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In this very early 1929 postcard the hotel name was listed as the Abraham Lincoln Hotel - another name for the planned hotel were the Midway Hotel before Levin Faust invested in the venture and it became the Faust Hotel.
Hotel Faust, 618-32 East State Street was built in 1929 in the Art Deco style. Two eleven story wings containing 400 rooms and 36 apartments are joined by a center tower rising several stories above the rest of the building, topping off at 15 stories (186 feet) and was capped off with a flag pole on top of the tower section that flies the American flag 24 hours a day. The tower housed an observation deck, penthouse, water reservoir and the Grand and Junior Ballrooms. The hotel was named after Levin Faust, a Swedish immigrant and Rockford industrialist.
Built by Midway Hotel Corporation and invested in heavily by Levin Faust, a Rockford industrialist who founded Mechanics Universal Joint Company and National Lock Company. Levin Faust also helped to organize several other companies including Elco, Rockford Drop Forge, Sundstrand and Estwing. He was also credited with helping launch the Rockford Park District. During a 1933 Depression fueled bankruptcy Levin Faust lost his fortune and the hotel changed ownership numerous times including Affiliated National Hotel chain in 1937 and  was purchased by  Arthur E. Dufenhorst in the 1940's.
Hotel Faust's much acclaimed Rainbo Room in 1936 was host to numerous local and national big band and jazz performers who played for the many customers who dined and danced there in the post Prohibition era. Advertised as the" Mid-Wests most beautiful night club and cocktail lounge."
The new 170 seat art deco air conditioned Hotel Faust's Coffee Shop opened in 1938. This was part of a major renovation of the hotel by Affiliated National Hotel Corporation.
Terrace Lounge opened in 1947 after a renovation of the Faust by new owner Arthur Dufenhorst. "For relaxation and entertainment step into this world of Persian splendor. The Midwest's most unique coctail lounge"
Old Colony Room at the Hotel Faust. A beautiful new room of Colonial design exquisitely done, offering the ultimate of gracious dining.
The Lobby Lounge at Hotel Faust, originally built in the 1930's and upgraded to a more modern look during a major $1.2 million renovation of the hotel between 1947-53 by new owner Arthur E. Dufenhorst.
Viking Grill at Hotel Faust - An entirely new air conditioned room with provincial decor. Swedish modern in style, exquisitely done with every thought of your dining pleasure.
Faust Recreation Alleys - Lower Lobby.  Among the World's Best, Air Conditioned, Sound Proofed, Reservations Accepted. The hotel offered modern automated lanes and also in the Lower Lobby, among other amenities for the guests was  The Pub - A secluded nook reminiscent of old England. Original in conception flawless in detail, gracious in service. The bowling alley and pub were added as part of the six year renovation of the hotel  by owner Arthur E. Dufenhorst.
Hotel Faust Postcard, circa 1937. An Affiliated National Hotel
In this 1931 view of East State Street on the left is the Hotel Faust and on the bottom right is the Shumway Market Building, 713 East State built in 1920 as a restroom - office facility for the Shumway public farmers market or more commonly known as the City Market, a tradition dating back to 1904. Top right is the 1918 Spanish Renaissance style Midway Theater Building located at 721 East State. Featuring a 90 foot tall clock tower and 2000 seat auditorium built by the Ascher Brothers theater chain of Chicago. The Midway Theater was billed as the "Midwest's Largest Theater".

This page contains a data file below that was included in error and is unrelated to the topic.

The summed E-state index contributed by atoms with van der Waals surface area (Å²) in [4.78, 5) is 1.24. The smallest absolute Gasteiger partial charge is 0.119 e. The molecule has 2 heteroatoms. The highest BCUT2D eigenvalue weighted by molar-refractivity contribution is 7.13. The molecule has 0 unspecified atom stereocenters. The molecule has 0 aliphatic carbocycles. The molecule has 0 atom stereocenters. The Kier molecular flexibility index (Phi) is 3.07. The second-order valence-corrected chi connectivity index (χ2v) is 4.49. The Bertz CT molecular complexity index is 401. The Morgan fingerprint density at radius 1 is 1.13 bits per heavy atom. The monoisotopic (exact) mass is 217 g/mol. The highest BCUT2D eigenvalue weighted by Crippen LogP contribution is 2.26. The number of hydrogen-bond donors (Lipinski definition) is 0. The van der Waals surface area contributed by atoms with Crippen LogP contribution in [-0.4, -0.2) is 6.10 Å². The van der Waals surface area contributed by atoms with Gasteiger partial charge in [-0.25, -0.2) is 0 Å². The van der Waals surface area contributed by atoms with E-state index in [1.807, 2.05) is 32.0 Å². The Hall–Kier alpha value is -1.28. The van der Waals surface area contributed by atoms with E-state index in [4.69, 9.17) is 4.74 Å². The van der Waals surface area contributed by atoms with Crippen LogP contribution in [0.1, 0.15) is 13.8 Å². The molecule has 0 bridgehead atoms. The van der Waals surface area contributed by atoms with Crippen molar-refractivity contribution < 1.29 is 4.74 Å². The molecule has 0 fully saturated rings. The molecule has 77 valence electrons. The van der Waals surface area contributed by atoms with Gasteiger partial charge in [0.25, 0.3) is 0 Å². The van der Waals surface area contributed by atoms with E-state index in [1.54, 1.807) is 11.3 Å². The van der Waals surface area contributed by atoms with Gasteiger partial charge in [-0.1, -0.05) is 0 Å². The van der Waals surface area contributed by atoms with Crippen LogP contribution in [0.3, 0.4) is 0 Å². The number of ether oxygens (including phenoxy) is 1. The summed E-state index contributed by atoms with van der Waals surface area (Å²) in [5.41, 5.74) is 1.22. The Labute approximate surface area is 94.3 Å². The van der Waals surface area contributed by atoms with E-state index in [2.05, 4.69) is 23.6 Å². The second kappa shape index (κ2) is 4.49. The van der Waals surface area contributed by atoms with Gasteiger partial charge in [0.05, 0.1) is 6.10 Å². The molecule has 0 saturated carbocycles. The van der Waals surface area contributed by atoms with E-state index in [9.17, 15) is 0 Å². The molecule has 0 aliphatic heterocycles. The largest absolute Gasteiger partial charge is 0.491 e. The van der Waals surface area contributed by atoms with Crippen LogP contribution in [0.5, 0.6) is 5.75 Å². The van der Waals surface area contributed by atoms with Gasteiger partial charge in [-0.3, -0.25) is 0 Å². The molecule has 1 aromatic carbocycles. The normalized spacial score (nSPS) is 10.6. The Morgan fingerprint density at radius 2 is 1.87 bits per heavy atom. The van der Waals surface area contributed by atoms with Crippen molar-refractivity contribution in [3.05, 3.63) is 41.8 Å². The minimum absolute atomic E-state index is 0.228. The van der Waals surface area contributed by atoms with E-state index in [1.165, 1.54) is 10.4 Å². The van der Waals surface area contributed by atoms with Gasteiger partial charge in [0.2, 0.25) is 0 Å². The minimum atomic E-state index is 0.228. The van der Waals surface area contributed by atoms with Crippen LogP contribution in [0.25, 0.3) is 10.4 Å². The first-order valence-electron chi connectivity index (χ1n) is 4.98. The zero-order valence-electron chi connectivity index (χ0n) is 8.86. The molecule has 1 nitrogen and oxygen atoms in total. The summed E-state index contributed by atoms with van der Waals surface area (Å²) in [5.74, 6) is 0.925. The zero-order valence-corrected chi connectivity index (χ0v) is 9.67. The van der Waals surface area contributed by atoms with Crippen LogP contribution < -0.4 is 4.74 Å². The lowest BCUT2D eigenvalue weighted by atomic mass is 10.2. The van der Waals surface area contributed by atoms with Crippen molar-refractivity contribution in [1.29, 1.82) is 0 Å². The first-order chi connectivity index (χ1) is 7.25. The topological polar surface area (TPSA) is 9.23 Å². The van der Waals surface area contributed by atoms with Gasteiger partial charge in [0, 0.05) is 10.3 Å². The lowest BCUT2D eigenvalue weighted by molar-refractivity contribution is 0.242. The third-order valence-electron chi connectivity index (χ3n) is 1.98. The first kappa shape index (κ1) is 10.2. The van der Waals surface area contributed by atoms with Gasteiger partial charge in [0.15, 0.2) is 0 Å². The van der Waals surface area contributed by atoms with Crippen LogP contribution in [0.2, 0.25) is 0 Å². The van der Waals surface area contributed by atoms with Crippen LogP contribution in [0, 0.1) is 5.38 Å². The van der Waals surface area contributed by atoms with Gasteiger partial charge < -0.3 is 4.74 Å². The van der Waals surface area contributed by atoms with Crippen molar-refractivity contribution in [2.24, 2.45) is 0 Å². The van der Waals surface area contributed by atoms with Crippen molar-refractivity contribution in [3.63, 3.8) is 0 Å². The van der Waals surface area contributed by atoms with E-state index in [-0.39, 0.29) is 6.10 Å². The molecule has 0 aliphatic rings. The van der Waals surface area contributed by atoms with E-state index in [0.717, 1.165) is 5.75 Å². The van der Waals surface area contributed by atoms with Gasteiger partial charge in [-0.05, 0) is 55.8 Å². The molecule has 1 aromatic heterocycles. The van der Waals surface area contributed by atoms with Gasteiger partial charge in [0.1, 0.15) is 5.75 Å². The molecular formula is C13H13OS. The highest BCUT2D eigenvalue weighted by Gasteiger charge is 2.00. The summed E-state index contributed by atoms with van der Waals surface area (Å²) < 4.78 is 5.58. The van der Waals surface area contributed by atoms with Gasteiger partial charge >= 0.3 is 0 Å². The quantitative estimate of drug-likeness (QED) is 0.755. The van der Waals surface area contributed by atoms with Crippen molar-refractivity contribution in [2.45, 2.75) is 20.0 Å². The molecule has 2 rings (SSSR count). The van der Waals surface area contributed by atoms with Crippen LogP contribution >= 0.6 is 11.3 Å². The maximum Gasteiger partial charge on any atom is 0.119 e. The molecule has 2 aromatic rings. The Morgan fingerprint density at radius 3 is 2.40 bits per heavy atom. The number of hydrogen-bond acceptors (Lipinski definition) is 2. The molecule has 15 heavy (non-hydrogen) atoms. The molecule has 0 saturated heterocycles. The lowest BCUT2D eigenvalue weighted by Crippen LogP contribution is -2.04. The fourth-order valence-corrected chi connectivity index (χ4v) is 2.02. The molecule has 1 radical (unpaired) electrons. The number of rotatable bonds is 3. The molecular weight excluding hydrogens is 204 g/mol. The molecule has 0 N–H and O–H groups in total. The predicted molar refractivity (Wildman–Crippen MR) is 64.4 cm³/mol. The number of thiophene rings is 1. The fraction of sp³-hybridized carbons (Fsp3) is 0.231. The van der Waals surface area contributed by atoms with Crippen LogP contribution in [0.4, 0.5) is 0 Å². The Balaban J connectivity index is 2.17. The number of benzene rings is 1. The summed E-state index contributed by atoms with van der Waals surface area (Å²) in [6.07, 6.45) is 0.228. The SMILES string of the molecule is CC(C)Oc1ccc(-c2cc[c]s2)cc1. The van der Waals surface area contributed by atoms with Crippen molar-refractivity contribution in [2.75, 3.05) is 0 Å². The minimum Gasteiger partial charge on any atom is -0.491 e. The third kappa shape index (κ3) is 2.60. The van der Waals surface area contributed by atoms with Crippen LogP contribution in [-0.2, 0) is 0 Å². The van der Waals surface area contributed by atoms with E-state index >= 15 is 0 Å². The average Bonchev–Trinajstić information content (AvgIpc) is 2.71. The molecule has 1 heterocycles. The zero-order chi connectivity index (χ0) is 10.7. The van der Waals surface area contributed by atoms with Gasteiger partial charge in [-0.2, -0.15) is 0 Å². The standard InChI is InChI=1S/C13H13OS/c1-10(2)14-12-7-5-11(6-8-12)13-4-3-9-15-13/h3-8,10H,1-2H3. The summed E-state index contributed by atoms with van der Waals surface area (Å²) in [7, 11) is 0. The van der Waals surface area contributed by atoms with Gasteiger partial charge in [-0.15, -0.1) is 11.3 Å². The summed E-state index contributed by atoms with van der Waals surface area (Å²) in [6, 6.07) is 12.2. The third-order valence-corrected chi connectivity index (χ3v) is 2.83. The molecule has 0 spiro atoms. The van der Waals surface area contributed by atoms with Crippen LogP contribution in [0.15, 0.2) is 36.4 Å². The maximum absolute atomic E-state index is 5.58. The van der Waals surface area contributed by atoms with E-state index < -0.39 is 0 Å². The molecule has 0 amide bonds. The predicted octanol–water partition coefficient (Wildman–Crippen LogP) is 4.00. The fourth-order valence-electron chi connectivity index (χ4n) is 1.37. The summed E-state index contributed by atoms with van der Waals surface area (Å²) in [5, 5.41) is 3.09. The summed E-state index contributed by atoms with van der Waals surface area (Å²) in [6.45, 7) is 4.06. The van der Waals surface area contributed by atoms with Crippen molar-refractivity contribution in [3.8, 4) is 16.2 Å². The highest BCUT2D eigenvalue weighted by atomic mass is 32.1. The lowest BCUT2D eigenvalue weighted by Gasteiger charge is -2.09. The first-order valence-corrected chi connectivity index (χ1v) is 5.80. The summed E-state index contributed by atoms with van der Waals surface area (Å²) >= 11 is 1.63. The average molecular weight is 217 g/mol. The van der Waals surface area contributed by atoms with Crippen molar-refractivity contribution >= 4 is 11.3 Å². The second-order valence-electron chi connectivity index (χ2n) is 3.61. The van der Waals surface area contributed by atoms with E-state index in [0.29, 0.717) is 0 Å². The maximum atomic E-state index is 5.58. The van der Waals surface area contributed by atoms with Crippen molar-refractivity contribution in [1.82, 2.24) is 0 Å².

Another view of East State Street in 1939. By this time this area was one of Rockford's finest entertainment districts with the many restaurants, lounges, ballrooms and the popular Rainbo Room of the Faust and the Midway Theater, the Midwest's Largest Theater. Notice the "Cities Service"  service station on the left.
At the end of World War II, during VJ day, the center for much of the celebration in Rockford took place in the area of the Faust hotel and the nearby Midway theater. In its heyday, the Faust was known as the premier hotel for Rockford, hosting such dignitaries as President Dwight D. Eisenhower and the 1960 Democratic Presidential candidate John F. Kennedy, as well as one of the Kings of Sweden during a visit to the Swedish community located in Rockford.
The Faust Hotel was in decline by the mid 1960's when  Interstate 90 and U.S. 20 Bypass were built on Rockford's outskirts and diverted downtown traffic from U.S. 20  and U.S. 51.  Sold by longtime owner Arthur E. Dufenhorst in 1971. The new owners Donald and Dale Levinson  were in bankruptcy by 1973 and the hotel was sold at auction to Rockford's Tebala Shriners and renamed it Tebala Towers. In 1986 it was sold to Faust Landmark who turned the hotel into a 200 room apartment  complex for the elderly and disabled.
Hotel Faust
Since 1929  the hotel was adorned with a set of  14 foot tall red neon letters in a double row that proclaimed Faust Hotel and later, Tebala Towers on the top east and west sides of the northern tower of the building. In the early 1980s a fierce windstorm  knocked down some of the letters, damaging the building and putting pedestrians &  residents at risk. All of these letters were taken down shortly after this incident as witnessed in the photo above.
Hotel Faust with the Midway Theater at bottom left, St. Mary's Church at far left center, circa 1929.  Notice the railway street car, several of the cars look as they possibly were taxis, and the area is surrounded  mostly by houses and apartments.
A view of the Faust Hotel under construction in 1928
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